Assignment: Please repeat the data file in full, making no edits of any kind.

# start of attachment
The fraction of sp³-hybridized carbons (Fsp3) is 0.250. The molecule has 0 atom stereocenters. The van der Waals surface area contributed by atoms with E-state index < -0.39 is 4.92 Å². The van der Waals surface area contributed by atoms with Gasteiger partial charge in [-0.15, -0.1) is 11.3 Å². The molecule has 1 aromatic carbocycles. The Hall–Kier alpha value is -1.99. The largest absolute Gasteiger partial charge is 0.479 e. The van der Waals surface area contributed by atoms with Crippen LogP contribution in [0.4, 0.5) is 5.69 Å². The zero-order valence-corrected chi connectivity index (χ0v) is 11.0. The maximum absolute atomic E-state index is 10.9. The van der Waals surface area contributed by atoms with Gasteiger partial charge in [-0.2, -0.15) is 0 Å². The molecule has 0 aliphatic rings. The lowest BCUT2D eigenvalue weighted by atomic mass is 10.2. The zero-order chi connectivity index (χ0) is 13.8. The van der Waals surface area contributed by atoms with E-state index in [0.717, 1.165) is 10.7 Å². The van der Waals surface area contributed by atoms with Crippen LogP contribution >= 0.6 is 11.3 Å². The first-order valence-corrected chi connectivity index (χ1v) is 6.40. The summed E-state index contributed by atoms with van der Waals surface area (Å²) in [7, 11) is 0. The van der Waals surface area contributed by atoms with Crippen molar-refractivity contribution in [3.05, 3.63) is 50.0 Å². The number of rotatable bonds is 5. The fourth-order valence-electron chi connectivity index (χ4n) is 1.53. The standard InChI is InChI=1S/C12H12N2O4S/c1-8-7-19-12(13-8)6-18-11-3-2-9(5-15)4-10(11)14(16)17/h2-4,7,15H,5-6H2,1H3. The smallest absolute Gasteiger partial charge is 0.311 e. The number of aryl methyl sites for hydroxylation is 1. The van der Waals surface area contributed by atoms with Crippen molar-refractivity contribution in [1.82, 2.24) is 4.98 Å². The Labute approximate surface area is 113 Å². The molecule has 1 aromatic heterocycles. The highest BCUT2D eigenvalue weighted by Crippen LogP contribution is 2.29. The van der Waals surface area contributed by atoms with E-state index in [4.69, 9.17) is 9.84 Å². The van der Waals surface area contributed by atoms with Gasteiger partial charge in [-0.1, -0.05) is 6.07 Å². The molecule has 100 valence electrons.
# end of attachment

The fraction of sp³-hybridized carbons (Fsp3) is 0.250. The molecule has 0 atom stereocenters. The van der Waals surface area contributed by atoms with E-state index < -0.39 is 4.92 Å². The van der Waals surface area contributed by atoms with Gasteiger partial charge in [-0.15, -0.1) is 11.3 Å². The molecule has 1 aromatic carbocycles. The Hall–Kier alpha value is -1.99. The largest absolute Gasteiger partial charge is 0.479 e. The van der Waals surface area contributed by atoms with Crippen LogP contribution in [0.4, 0.5) is 5.69 Å². The zero-order valence-corrected chi connectivity index (χ0v) is 11.0. The maximum absolute atomic E-state index is 10.9. The van der Waals surface area contributed by atoms with Gasteiger partial charge in [-0.2, -0.15) is 0 Å². The molecule has 0 aliphatic rings. The lowest BCUT2D eigenvalue weighted by atomic mass is 10.2. The zero-order chi connectivity index (χ0) is 13.8. The van der Waals surface area contributed by atoms with E-state index in [0.717, 1.165) is 10.7 Å². The van der Waals surface area contributed by atoms with Crippen LogP contribution >= 0.6 is 11.3 Å². The first-order valence-corrected chi connectivity index (χ1v) is 6.40. The summed E-state index contributed by atoms with van der Waals surface area (Å²) in [7, 11) is 0. The van der Waals surface area contributed by atoms with Crippen molar-refractivity contribution in [3.05, 3.63) is 50.0 Å². The number of rotatable bonds is 5. The fourth-order valence-electron chi connectivity index (χ4n) is 1.53. The standard InChI is InChI=1S/C12H12N2O4S/c1-8-7-19-12(13-8)6-18-11-3-2-9(5-15)4-10(11)14(16)17/h2-4,7,15H,5-6H2,1H3. The smallest absolute Gasteiger partial charge is 0.311 e. The number of aryl methyl sites for hydroxylation is 1. The van der Waals surface area contributed by atoms with Crippen molar-refractivity contribution in [1.82, 2.24) is 4.98 Å². The Labute approximate surface area is 113 Å². The molecule has 1 aromatic heterocycles. The highest BCUT2D eigenvalue weighted by Crippen LogP contribution is 2.29. The van der Waals surface area contributed by atoms with E-state index in [4.69, 9.17) is 9.84 Å². The van der Waals surface area contributed by atoms with Gasteiger partial charge in [-0.1, -0.05) is 6.07 Å². The molecule has 100 valence electrons.